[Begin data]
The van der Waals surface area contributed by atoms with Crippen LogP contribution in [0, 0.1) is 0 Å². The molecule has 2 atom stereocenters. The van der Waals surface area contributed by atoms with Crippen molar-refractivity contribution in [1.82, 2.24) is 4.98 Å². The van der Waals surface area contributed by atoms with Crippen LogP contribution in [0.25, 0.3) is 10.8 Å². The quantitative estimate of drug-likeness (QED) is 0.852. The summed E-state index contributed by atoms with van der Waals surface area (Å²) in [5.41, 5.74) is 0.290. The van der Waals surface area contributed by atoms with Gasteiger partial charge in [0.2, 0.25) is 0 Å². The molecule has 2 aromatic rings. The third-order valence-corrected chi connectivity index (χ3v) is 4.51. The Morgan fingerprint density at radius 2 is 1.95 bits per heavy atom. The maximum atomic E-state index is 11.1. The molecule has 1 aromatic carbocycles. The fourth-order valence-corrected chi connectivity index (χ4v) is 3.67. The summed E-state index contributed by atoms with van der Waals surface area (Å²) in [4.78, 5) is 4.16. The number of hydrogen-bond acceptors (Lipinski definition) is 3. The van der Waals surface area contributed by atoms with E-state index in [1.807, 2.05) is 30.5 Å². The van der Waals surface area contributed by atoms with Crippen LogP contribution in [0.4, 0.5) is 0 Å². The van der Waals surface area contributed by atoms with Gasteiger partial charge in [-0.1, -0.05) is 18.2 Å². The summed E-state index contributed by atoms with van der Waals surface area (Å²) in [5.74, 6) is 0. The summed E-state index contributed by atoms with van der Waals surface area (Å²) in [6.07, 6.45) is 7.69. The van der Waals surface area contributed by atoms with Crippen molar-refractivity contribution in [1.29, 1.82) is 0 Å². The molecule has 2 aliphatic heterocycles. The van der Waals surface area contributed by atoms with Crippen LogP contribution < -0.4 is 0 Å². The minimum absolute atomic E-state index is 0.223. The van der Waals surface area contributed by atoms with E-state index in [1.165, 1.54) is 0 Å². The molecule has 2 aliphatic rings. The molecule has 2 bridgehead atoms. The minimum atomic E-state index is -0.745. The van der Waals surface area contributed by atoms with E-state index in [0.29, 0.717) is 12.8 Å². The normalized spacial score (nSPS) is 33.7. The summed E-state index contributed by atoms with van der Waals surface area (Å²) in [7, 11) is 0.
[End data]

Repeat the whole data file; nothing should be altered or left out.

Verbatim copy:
The van der Waals surface area contributed by atoms with Crippen LogP contribution in [0, 0.1) is 0 Å². The molecule has 2 atom stereocenters. The van der Waals surface area contributed by atoms with Crippen molar-refractivity contribution in [1.82, 2.24) is 4.98 Å². The van der Waals surface area contributed by atoms with Crippen LogP contribution in [0.25, 0.3) is 10.8 Å². The quantitative estimate of drug-likeness (QED) is 0.852. The summed E-state index contributed by atoms with van der Waals surface area (Å²) in [5.41, 5.74) is 0.290. The van der Waals surface area contributed by atoms with Gasteiger partial charge in [0.2, 0.25) is 0 Å². The molecule has 2 aromatic rings. The third-order valence-corrected chi connectivity index (χ3v) is 4.51. The Morgan fingerprint density at radius 2 is 1.95 bits per heavy atom. The maximum atomic E-state index is 11.1. The molecule has 1 aromatic carbocycles. The fourth-order valence-corrected chi connectivity index (χ4v) is 3.67. The summed E-state index contributed by atoms with van der Waals surface area (Å²) in [4.78, 5) is 4.16. The number of hydrogen-bond acceptors (Lipinski definition) is 3. The van der Waals surface area contributed by atoms with E-state index in [1.807, 2.05) is 30.5 Å². The van der Waals surface area contributed by atoms with Crippen LogP contribution in [0.4, 0.5) is 0 Å². The van der Waals surface area contributed by atoms with Gasteiger partial charge in [-0.1, -0.05) is 18.2 Å². The summed E-state index contributed by atoms with van der Waals surface area (Å²) in [5.74, 6) is 0. The summed E-state index contributed by atoms with van der Waals surface area (Å²) in [6.07, 6.45) is 7.69. The van der Waals surface area contributed by atoms with Crippen molar-refractivity contribution in [1.29, 1.82) is 0 Å². The molecule has 2 aliphatic heterocycles. The van der Waals surface area contributed by atoms with Crippen LogP contribution < -0.4 is 0 Å². The minimum absolute atomic E-state index is 0.223. The van der Waals surface area contributed by atoms with E-state index in [1.165, 1.54) is 0 Å². The molecule has 2 aliphatic rings. The molecule has 2 bridgehead atoms. The minimum atomic E-state index is -0.745. The van der Waals surface area contributed by atoms with E-state index in [0.29, 0.717) is 12.8 Å². The normalized spacial score (nSPS) is 33.7. The summed E-state index contributed by atoms with van der Waals surface area (Å²) in [7, 11) is 0.